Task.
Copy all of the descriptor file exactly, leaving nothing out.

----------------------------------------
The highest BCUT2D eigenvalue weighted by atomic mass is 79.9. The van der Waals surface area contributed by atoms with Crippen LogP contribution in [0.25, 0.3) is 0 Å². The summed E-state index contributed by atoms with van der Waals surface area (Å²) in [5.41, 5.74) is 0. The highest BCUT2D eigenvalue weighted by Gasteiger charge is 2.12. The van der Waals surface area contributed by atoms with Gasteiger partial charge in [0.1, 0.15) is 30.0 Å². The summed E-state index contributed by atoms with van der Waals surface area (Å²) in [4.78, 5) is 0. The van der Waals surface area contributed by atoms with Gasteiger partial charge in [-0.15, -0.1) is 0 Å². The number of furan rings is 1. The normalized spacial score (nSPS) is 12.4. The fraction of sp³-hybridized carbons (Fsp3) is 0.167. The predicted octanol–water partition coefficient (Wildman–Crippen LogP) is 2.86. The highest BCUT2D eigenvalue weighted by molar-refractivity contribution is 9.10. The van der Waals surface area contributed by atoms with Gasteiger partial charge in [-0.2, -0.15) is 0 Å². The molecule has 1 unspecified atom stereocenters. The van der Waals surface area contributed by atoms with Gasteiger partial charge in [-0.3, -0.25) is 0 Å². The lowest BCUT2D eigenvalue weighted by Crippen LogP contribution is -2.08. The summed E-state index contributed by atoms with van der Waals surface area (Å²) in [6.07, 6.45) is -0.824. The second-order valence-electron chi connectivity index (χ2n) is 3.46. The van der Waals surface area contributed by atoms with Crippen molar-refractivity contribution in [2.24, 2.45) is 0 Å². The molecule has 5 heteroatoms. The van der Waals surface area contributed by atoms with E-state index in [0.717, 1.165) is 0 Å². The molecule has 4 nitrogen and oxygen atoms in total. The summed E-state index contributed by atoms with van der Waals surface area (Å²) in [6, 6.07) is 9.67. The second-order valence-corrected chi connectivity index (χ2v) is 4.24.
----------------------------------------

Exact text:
The highest BCUT2D eigenvalue weighted by atomic mass is 79.9. The van der Waals surface area contributed by atoms with Crippen LogP contribution in [0.25, 0.3) is 0 Å². The summed E-state index contributed by atoms with van der Waals surface area (Å²) in [5.41, 5.74) is 0. The highest BCUT2D eigenvalue weighted by Gasteiger charge is 2.12. The van der Waals surface area contributed by atoms with Gasteiger partial charge in [0.1, 0.15) is 30.0 Å². The summed E-state index contributed by atoms with van der Waals surface area (Å²) in [4.78, 5) is 0. The van der Waals surface area contributed by atoms with Gasteiger partial charge in [-0.15, -0.1) is 0 Å². The number of furan rings is 1. The normalized spacial score (nSPS) is 12.4. The fraction of sp³-hybridized carbons (Fsp3) is 0.167. The predicted octanol–water partition coefficient (Wildman–Crippen LogP) is 2.86. The highest BCUT2D eigenvalue weighted by molar-refractivity contribution is 9.10. The van der Waals surface area contributed by atoms with Gasteiger partial charge in [-0.2, -0.15) is 0 Å². The molecule has 1 unspecified atom stereocenters. The van der Waals surface area contributed by atoms with Gasteiger partial charge in [-0.3, -0.25) is 0 Å². The lowest BCUT2D eigenvalue weighted by Crippen LogP contribution is -2.08. The summed E-state index contributed by atoms with van der Waals surface area (Å²) in [6.07, 6.45) is -0.824. The second-order valence-electron chi connectivity index (χ2n) is 3.46. The van der Waals surface area contributed by atoms with Crippen molar-refractivity contribution in [2.24, 2.45) is 0 Å². The molecule has 5 heteroatoms. The van der Waals surface area contributed by atoms with E-state index in [0.717, 1.165) is 0 Å². The molecule has 4 nitrogen and oxygen atoms in total. The summed E-state index contributed by atoms with van der Waals surface area (Å²) in [6, 6.07) is 9.67. The second-order valence-corrected chi connectivity index (χ2v) is 4.24.